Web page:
It is really funny how the things work on internet nowadays. You start looking for something and you end reading unexpected things. I was writing and reading about what is turbulence and how to avoid it (last two posts) when I found a recent (2013) interesting paper talking about the possible intensification of turbulence activity due climate change.
The paper is quite interesting. They define turbulence in an elegant way:
…turbulence when they encounter vertical airflow that varies on horizontal length scales greater than, but roughly equal to, the size of the plane.
The Australian Transport Safety Bureau (ATSB), suggested that cases of turbulence had risen and incidents doubled over the three-month period between October and December last year, compared to the previous quarter. Also moderate-or-greater upper-level turbulence has been found to increase over the period 1994–2005 in pilot reports in the United States.
However as I mentioned before there are different types of turbulence as clear air turbulence (CAT), in-cloud turbulence and mountain-wave turbulence. In this particular they studied the CAT possible caused by the jet streams at cruise altitudes. Jet streams are important to aviation because it cuts time off the flight and it also nets fuel savings for the airline industry (this is super important). They studied the period of December, January and February, which are when Northern Hemispheric CAT is thought to be most intense.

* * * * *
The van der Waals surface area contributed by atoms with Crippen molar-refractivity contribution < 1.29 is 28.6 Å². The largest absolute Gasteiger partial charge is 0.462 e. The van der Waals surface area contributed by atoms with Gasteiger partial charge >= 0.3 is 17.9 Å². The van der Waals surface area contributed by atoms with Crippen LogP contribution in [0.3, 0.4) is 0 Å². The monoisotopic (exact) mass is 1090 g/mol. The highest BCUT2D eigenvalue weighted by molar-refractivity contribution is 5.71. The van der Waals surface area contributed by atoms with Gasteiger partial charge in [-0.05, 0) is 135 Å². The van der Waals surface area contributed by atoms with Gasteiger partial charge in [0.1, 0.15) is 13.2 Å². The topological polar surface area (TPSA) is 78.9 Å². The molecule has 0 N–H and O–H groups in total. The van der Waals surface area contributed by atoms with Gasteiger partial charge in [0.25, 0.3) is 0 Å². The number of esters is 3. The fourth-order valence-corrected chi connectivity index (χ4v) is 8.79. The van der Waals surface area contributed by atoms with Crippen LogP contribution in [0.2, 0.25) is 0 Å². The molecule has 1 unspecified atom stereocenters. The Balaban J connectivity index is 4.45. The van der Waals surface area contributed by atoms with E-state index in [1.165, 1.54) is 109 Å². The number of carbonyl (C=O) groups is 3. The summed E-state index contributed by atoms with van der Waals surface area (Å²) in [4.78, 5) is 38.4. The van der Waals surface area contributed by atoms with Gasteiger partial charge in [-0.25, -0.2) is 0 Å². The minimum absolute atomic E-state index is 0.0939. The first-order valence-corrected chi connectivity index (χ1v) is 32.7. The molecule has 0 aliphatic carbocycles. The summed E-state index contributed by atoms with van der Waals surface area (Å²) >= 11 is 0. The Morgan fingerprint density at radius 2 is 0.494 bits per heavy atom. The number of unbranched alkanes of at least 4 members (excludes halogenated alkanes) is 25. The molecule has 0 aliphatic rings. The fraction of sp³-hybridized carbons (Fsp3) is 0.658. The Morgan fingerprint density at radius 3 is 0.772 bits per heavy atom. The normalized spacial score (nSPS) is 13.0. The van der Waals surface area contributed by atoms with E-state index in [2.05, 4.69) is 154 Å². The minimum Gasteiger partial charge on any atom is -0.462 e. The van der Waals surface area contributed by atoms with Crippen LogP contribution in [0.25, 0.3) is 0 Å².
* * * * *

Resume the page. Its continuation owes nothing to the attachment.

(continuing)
…we have found that a basket of clear-air turbulence measures diagnosed from climate simulations is significantly modified if the atmospheric CO2 is doubled. In particular, at typical cruise altitudes in the northern half of the North Atlantic flight corridor in winter, most diagnostics show a 10-40% increase in the median strength of turbulence and a 40-170% increase in the frequency of occurrence of moderate-or-greater turbulence.
Should I be afraid of flying during the winter? Here are the good news. German scientists are working with a new system to detect CAT using lasers (CAT is very difficult to detect with conventional radar) and consequently avoid turbulence. This guy talks really fast, but is a good overview about turbulence and the laser detection:
Here are the bad news. If climate change will lead to bumpier transatlantic flights, even if one can detect accurately CAT, the flight paths should be more convoluted to avoid turbulence that are stronger and more frequent. Thus, journey times will lengthen and fuel consumption will increase. Air companies (as any company in the world) want to make money. Thus, if they have to make profit during the winter it is natural to raise the air fares to compensate these additional costs. Gosh, these are not really good news. If you are in a band and if you want to go on tour you should go during the summer… but wait during the summer is when the air tickets are more expensive….
Remarks: These are results are based on computer simulations. Right now there is not enough data to assign much statistical significance to the trend but we are getting there…
Williams, P., & Joshi, M. (2013). Intensification of winter transatlantic aviation turbulence in response to climate change Nature Climate Change, 3 (7), 644-648 DOI: 10.1038/nclimate1866